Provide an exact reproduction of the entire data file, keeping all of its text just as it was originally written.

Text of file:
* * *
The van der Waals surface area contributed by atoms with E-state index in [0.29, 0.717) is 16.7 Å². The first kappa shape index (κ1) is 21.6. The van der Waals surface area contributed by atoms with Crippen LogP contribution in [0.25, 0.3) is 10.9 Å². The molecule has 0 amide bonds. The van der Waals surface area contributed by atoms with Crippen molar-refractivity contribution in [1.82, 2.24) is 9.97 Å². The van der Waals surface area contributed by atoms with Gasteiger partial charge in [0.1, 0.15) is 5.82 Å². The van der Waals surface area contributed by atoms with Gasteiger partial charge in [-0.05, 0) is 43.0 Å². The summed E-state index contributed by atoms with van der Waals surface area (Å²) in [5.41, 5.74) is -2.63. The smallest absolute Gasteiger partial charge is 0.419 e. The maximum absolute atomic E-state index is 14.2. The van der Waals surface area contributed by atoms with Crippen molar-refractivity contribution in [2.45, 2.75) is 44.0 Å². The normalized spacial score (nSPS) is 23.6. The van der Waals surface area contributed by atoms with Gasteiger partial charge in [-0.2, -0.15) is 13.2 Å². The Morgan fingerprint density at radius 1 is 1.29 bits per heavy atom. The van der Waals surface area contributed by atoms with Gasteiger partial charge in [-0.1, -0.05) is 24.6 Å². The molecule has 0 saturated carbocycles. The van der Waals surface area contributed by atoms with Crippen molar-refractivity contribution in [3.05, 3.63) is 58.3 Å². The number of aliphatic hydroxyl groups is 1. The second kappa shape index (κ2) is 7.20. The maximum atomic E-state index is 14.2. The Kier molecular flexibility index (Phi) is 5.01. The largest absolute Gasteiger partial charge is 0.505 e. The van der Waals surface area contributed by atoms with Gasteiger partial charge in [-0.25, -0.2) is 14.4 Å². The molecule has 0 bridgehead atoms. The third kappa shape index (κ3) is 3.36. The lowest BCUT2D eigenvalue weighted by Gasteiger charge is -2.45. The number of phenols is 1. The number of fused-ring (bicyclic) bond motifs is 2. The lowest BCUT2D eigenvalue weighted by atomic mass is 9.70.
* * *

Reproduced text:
The van der Waals surface area contributed by atoms with E-state index in [0.29, 0.717) is 16.7 Å². The first kappa shape index (κ1) is 21.6. The van der Waals surface area contributed by atoms with Crippen LogP contribution in [0.25, 0.3) is 10.9 Å². The molecule has 0 amide bonds. The van der Waals surface area contributed by atoms with Crippen molar-refractivity contribution in [1.82, 2.24) is 9.97 Å². The van der Waals surface area contributed by atoms with Gasteiger partial charge in [0.1, 0.15) is 5.82 Å². The van der Waals surface area contributed by atoms with Gasteiger partial charge in [-0.05, 0) is 43.0 Å². The summed E-state index contributed by atoms with van der Waals surface area (Å²) in [5.41, 5.74) is -2.63. The smallest absolute Gasteiger partial charge is 0.419 e. The maximum absolute atomic E-state index is 14.2. The van der Waals surface area contributed by atoms with Crippen molar-refractivity contribution in [2.45, 2.75) is 44.0 Å². The normalized spacial score (nSPS) is 23.6. The van der Waals surface area contributed by atoms with Gasteiger partial charge in [-0.2, -0.15) is 13.2 Å². The Morgan fingerprint density at radius 1 is 1.29 bits per heavy atom. The van der Waals surface area contributed by atoms with Gasteiger partial charge in [-0.1, -0.05) is 24.6 Å². The molecule has 0 saturated carbocycles. The van der Waals surface area contributed by atoms with Crippen molar-refractivity contribution in [3.05, 3.63) is 58.3 Å². The number of aliphatic hydroxyl groups is 1. The second kappa shape index (κ2) is 7.20. The maximum atomic E-state index is 14.2. The Kier molecular flexibility index (Phi) is 5.01. The largest absolute Gasteiger partial charge is 0.505 e. The van der Waals surface area contributed by atoms with Gasteiger partial charge in [-0.25, -0.2) is 14.4 Å². The molecule has 0 bridgehead atoms. The third kappa shape index (κ3) is 3.36. The lowest BCUT2D eigenvalue weighted by Gasteiger charge is -2.45. The number of phenols is 1. The number of fused-ring (bicyclic) bond motifs is 2. The lowest BCUT2D eigenvalue weighted by atomic mass is 9.70.